- American Physical Society Sites
- Meetings & Events
- Policy & Advocacy
- Careers In Physics
- About APS
- Become a Member
By Gary White
Ed. Note: The following Viewpoint is a rebuttal of a letter in the April APS News. For those who missed the letter when it first appeared, it is available on the web.
I read Andrew Warden’s letter and laughed out loud, but then felt a little guilty about it. I like off-color humor as much as the next guy, and appropriately, it was April Fool’s Day, but still, it seemed ungallant not to refute his ridicule of the Committee on the Status of Women in Physics (CSWP).
Warden’s letter seemed carefully crafted not only to entertain, but also to disguise the hopelessly weak logic underpinning the stated case, so I felt compelled to write.
With tongue-sort-of-in-cheek, Warden advocated establishing a committee parallel to CSWP, a ‘CSRP,’ devoted to luring Republicans into physics, seeing as how they are so woefully underrepresented in the physics community. Lurking among some amusing physics/political humor about conservative forces and parity violation, and some entertaining stereotypes of Democrats and Republicans, is the subversive crux of his message. In explaining why APS should initiate a Republican recruitment committee, he trots out his main argument–physics best not deprive itself of half the pool of potential colleagues just because of their political leanings if it wants to survive–the expand-the-pool-or-die argument. The fallacious next step that the silver-tongued Warden would lure you to make is clear–if you don’t buy this argument for Republicans, then you shouldn’t buy it for woman and minorities.
Just because the expand-the-pool-or-die argument is occasionally used to make the case for the existence of CSWP, it does not mean that, in physics, the distinction between Republicans and Democrats is parallel to the distinction between female and male. The expand-the-pool-or-die argument has its place, especially when talking to those who are not swayed by issues of fairness. It is certainly not the only argument for CSWP, though, nor is it the most compelling in my mind.
I would say that the chief argument for the existence of CSWP and for the analogous Committee on Minorities, COM, is based on a rudimentary sense of fairness, and it goes like this:
There have been hundreds of years of worldwide discrimination–legalized, establishment-approved, and even physicist-sanctioned discrimination–against females and ethnic/racial minorities entering most any scholarly endeavor…arguably more than a thousand years of affirmative action for white males, to loosely quote Debra Rolison’s remarks from her recent invited talk at the April APS meeting. This situation has begun to change only recently, say in the past few decades, and only in some parts of the world. And unlike being Republican or Democrat, one does not generally get to choose one’s gender or race or ethnicity, nor can one hide any of these traits very easily.
"But wait," some argue, "by establishing CSWP, one is committing the same kind of violation, discriminating against men instead of women. Isn’t this an example of the pendulum swinging too far in the opposite direction?"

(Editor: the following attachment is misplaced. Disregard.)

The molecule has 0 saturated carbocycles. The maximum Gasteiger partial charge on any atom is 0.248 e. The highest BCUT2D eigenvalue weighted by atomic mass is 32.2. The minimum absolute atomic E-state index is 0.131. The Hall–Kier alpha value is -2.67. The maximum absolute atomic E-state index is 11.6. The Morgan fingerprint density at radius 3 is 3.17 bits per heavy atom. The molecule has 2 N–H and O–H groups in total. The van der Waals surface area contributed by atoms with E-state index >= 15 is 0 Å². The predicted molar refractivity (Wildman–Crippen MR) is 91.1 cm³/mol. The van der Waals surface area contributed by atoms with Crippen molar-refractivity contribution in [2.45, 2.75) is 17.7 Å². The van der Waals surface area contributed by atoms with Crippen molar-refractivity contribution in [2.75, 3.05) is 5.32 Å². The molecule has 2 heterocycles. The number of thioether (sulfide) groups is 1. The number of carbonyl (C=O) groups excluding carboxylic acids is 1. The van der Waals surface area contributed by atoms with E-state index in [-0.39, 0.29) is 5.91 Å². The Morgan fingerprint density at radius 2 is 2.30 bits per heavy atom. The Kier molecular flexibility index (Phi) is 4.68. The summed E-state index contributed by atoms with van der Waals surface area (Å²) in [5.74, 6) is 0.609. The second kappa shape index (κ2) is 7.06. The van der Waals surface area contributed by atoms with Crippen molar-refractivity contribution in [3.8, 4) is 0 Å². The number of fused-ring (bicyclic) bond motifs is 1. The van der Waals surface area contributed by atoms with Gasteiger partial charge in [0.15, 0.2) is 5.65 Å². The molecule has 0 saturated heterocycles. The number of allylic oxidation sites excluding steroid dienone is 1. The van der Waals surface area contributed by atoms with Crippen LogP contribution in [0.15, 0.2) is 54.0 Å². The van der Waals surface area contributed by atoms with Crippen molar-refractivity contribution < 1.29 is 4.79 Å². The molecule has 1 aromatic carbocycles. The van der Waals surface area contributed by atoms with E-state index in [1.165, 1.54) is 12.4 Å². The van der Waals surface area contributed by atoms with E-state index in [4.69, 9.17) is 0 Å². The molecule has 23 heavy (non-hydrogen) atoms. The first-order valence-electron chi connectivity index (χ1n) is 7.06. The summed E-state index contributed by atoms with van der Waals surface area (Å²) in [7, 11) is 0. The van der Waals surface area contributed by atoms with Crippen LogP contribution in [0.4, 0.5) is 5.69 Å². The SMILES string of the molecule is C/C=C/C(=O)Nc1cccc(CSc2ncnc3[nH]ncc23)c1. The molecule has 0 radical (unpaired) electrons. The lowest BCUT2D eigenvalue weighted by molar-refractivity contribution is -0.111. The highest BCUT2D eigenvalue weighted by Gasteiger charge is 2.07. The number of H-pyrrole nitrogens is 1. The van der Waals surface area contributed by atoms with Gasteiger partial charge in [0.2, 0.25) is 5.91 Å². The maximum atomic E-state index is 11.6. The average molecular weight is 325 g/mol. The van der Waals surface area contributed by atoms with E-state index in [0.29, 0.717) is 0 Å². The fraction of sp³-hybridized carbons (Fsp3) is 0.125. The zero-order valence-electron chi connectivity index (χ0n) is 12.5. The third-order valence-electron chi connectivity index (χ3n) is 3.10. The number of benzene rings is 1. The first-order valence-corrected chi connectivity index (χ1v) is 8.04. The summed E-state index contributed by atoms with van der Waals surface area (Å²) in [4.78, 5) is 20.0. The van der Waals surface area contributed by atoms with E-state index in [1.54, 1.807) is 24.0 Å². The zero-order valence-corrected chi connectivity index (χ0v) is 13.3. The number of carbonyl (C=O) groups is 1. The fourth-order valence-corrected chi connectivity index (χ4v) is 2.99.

The pendulum has perhaps slowed down, but it has not even changed direction, much less come anywhere close to returning to equilibrium. In today’s society, conclusive evidence of continued bias against women and racial/ethnic minorities is easy to obtain. As an illustration, unintentional and unrecognized bias is prevalent, even among groups of women and racial/ethnic minorities themselves and even among groups that consider themselves immune to bias (see the work by Greenwald, et al, on the Implicit Association Test, for example). As another example, see the 1999 commentary by Nancy Hopkins on the admission by MIT administration of gender bias in the MIT School of Science–http://chronicle.com/colloquy/99/genderbias/background.htm, as well as the subsequent posts.
In conclusion, gender/racial inequities in physics are not remotely analogous to those that might be related to political beliefs; in fact, in this context, the Republican/Democrat divide, should it actually exist, is more like the great boxers/briefs schism of 1994.
Gary White is Director, Society of Physics Students, Sigma Pi Sigma Director, and Assistant Director of Education at the American Institute of Physics
Andrew Warden replies: Gary White states that "…unlike being Republican or Democrat, one does not generally get to choose one’s gender…", and therefore it is wrong to discriminate against women. This implies, however, that it is all right to discriminate against Republicans, because they could have chosen to be Democrats. I’m afraid that, in the case of politics if not of gender, Dr. White has allowed his biases to overwhelm his rudimentary sense of fairness
©1995 - 2017, AMERICAN PHYSICAL SOCIETY
APS encourages the redistribution of the materials included in this newspaper provided that attribution to the source is noted and the materials are not truncated or changed.